Canker sores, also called recurrent aphthous ulcers, are small round sores that form inside the mouth. They most often appear on the loose tissues of the mouth, like the inside of the lips or cheeks, the underside of the tongue, the floor of the mouth, and sometimes near the tonsils.
They usually begin as a tingling sensation, followed by a white or yellow sore surrounded by a bright red area.
Pain usually decreases in about a week, and the sores heal in 7 to 14 days. Fortunately, most canker sores are not serious and will soon go away on their own.
The causes of canker sores
No one knows what causes canker sores, but some experts say that the tendency to get canker sores is inherited. Another theory is that they may be a result of actions by the body’s immune system.
Certain triggers seem to set off outbreaks, including injury in the mouth, like a bite or cut, toothpastes that contain sodium lauryl sulfate, emotional stress, hormonal changes, food allergies, and dietary deficiencies, especially of Vitamin B, zinc, folic acid, iron, and selenium. If you have had a canker sore, you are likely to get one again. Fortunately, canker sores are not contagious.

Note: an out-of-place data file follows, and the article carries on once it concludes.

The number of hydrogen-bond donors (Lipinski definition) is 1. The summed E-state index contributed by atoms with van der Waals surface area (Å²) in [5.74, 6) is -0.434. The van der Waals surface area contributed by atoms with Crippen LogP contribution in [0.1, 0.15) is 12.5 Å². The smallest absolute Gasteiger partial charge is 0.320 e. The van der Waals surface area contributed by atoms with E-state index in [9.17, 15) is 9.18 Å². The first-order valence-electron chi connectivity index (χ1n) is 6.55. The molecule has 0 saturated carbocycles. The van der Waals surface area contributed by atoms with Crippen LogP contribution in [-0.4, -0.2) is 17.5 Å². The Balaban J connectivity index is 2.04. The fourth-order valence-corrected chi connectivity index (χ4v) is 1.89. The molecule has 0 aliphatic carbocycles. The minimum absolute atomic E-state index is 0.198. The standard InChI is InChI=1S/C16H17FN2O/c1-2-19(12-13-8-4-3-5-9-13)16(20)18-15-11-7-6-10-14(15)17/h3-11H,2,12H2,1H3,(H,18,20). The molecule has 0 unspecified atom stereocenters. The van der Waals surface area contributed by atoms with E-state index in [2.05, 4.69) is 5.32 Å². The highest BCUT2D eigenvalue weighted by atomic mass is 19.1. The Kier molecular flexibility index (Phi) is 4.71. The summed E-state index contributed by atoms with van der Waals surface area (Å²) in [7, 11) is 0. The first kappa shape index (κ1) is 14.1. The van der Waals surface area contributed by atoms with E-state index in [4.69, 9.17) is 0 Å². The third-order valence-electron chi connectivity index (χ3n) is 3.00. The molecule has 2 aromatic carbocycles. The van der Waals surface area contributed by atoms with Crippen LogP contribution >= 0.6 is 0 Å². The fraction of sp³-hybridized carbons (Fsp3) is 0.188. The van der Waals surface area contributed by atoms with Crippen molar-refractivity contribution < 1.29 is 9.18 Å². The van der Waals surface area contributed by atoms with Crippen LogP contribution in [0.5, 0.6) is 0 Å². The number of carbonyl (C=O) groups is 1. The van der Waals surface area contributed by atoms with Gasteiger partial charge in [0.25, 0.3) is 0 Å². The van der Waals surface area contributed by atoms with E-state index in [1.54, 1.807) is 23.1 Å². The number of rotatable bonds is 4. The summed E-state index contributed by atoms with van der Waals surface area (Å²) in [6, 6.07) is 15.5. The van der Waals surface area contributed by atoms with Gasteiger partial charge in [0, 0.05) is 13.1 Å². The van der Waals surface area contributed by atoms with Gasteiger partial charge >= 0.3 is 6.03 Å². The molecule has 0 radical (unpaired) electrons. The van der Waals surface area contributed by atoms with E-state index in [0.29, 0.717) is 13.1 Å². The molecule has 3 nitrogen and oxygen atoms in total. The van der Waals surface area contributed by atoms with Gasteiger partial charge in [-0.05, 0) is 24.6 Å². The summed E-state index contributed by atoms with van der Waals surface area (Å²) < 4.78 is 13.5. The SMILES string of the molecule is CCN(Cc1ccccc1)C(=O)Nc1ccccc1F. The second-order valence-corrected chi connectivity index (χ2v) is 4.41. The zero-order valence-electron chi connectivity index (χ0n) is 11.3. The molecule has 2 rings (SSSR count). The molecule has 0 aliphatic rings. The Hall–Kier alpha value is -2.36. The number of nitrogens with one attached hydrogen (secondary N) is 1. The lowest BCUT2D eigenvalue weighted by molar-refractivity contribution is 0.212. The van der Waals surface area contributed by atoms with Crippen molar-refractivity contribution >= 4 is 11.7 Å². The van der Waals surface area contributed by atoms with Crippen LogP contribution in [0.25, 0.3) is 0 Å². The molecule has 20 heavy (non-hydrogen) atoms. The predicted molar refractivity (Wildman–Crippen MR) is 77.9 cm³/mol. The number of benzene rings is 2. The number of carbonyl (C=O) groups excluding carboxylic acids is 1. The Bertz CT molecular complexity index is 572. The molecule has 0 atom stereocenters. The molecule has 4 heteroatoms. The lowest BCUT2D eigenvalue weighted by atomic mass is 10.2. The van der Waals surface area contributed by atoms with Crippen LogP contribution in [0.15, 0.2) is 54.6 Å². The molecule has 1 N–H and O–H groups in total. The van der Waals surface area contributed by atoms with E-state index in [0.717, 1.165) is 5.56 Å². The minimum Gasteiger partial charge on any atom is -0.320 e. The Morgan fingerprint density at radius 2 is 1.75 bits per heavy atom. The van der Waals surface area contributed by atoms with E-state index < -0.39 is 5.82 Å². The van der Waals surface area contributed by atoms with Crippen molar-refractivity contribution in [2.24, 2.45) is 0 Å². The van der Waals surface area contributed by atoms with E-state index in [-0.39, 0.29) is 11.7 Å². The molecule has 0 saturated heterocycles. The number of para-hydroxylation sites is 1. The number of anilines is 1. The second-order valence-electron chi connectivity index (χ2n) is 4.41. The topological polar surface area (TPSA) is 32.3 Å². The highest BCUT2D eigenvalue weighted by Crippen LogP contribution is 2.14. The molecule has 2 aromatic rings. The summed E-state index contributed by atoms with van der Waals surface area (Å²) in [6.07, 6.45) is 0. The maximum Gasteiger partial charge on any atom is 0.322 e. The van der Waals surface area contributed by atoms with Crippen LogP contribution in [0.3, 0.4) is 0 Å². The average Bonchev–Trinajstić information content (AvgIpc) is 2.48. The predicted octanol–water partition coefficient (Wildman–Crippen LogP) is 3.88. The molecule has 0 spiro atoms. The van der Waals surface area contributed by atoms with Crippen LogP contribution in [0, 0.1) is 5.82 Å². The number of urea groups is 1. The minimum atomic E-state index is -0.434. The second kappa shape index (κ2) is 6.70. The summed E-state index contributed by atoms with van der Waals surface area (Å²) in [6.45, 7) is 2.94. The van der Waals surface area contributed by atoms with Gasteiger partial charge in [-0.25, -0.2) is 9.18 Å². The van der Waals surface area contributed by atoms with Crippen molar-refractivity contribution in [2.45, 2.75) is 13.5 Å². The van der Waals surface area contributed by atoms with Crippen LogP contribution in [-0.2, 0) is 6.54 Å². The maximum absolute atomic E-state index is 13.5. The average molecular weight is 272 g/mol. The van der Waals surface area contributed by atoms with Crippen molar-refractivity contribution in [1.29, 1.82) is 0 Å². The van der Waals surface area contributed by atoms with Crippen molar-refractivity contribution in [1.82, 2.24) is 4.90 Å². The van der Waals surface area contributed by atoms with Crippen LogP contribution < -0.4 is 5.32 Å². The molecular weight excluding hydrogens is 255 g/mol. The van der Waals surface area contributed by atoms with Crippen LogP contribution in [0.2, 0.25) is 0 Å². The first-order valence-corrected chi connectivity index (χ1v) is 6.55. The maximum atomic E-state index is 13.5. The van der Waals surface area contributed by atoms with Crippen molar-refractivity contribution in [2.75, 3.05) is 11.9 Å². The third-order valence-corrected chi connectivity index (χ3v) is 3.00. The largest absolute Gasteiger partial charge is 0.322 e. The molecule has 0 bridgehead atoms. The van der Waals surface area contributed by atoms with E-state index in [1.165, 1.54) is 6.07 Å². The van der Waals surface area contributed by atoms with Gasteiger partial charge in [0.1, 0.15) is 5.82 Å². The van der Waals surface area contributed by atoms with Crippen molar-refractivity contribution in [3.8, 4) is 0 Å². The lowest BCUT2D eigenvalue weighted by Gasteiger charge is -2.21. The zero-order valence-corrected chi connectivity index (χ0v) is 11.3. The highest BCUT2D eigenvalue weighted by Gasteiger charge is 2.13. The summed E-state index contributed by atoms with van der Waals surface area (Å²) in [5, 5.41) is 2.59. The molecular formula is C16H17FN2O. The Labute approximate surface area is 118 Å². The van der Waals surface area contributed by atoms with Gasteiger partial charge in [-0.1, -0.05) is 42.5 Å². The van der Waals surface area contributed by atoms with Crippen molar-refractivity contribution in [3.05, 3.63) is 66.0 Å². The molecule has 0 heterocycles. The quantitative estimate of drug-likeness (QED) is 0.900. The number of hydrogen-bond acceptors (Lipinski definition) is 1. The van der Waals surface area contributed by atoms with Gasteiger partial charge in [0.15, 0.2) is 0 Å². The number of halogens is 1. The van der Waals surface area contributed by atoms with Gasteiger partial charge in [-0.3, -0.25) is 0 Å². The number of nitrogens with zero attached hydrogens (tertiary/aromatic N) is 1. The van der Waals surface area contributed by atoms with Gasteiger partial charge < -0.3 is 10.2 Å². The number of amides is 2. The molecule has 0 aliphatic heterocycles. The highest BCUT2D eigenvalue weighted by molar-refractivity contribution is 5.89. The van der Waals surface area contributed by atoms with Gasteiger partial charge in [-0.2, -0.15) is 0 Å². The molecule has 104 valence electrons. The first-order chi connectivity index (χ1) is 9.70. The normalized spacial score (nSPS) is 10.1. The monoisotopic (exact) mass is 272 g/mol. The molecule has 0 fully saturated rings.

Diagnosis and treatment
There is no cure for canker sores, but you can ease the pain and perhaps reduce how often you get them. Common remedies include—
using toothpastes and mouthwashes that do not contain lauryl sulfate. applying over-the-counter remedies that contain numbing agents, like benzocaine or phenol. rinsing with salt water or an antimicrobial mouthwash. avoiding spicy or acidic foods during an outbreak. working with a healthcare provider to treat any food allergies. taking a daily multivitamin.
If this is the first time you have had a canker sore, let us know, so we can distinguish it from other kinds of mouth sores. Tell us now if you get canker sores more than three times a year, since this may be a sign of a more serious illness.
If the sores are large, painful, or persistent, we may recommend medication.